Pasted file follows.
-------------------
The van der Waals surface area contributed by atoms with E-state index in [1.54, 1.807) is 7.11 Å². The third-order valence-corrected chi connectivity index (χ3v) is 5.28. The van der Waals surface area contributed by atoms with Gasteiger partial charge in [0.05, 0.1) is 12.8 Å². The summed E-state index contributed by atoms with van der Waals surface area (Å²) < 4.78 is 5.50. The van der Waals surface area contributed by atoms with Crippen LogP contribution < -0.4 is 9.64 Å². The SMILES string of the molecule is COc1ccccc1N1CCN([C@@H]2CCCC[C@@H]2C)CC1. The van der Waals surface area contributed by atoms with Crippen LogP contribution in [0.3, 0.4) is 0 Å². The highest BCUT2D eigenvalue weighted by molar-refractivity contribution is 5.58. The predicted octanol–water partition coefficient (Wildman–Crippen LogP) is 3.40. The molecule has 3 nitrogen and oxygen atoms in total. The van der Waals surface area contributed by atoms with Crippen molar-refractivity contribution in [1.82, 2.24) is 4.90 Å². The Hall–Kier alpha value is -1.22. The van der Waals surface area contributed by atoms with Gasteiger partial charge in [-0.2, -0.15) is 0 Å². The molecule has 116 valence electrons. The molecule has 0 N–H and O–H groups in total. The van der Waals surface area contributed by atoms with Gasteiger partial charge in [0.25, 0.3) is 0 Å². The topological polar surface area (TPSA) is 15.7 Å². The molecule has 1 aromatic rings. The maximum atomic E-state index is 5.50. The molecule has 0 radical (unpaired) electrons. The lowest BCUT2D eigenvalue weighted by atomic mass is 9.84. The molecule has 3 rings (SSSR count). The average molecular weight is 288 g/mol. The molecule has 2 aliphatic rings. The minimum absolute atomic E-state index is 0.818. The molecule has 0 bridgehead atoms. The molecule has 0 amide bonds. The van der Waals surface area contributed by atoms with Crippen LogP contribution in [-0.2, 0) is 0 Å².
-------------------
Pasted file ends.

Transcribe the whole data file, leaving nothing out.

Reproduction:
The van der Waals surface area contributed by atoms with E-state index in [1.54, 1.807) is 7.11 Å². The third-order valence-corrected chi connectivity index (χ3v) is 5.28. The van der Waals surface area contributed by atoms with Gasteiger partial charge in [0.05, 0.1) is 12.8 Å². The summed E-state index contributed by atoms with van der Waals surface area (Å²) < 4.78 is 5.50. The van der Waals surface area contributed by atoms with Crippen LogP contribution < -0.4 is 9.64 Å². The SMILES string of the molecule is COc1ccccc1N1CCN([C@@H]2CCCC[C@@H]2C)CC1. The van der Waals surface area contributed by atoms with Crippen LogP contribution in [0.3, 0.4) is 0 Å². The highest BCUT2D eigenvalue weighted by molar-refractivity contribution is 5.58. The predicted octanol–water partition coefficient (Wildman–Crippen LogP) is 3.40. The molecule has 3 nitrogen and oxygen atoms in total. The van der Waals surface area contributed by atoms with Crippen molar-refractivity contribution in [1.82, 2.24) is 4.90 Å². The Hall–Kier alpha value is -1.22. The van der Waals surface area contributed by atoms with Gasteiger partial charge in [-0.2, -0.15) is 0 Å². The molecule has 116 valence electrons. The molecule has 0 N–H and O–H groups in total. The van der Waals surface area contributed by atoms with Gasteiger partial charge in [0.25, 0.3) is 0 Å². The topological polar surface area (TPSA) is 15.7 Å². The molecule has 1 aromatic rings. The maximum atomic E-state index is 5.50. The molecule has 0 radical (unpaired) electrons. The lowest BCUT2D eigenvalue weighted by atomic mass is 9.84. The molecule has 3 rings (SSSR count). The average molecular weight is 288 g/mol. The molecule has 2 aliphatic rings. The minimum absolute atomic E-state index is 0.818. The molecule has 0 bridgehead atoms. The molecule has 0 amide bonds. The van der Waals surface area contributed by atoms with Crippen LogP contribution in [-0.2, 0) is 0 Å².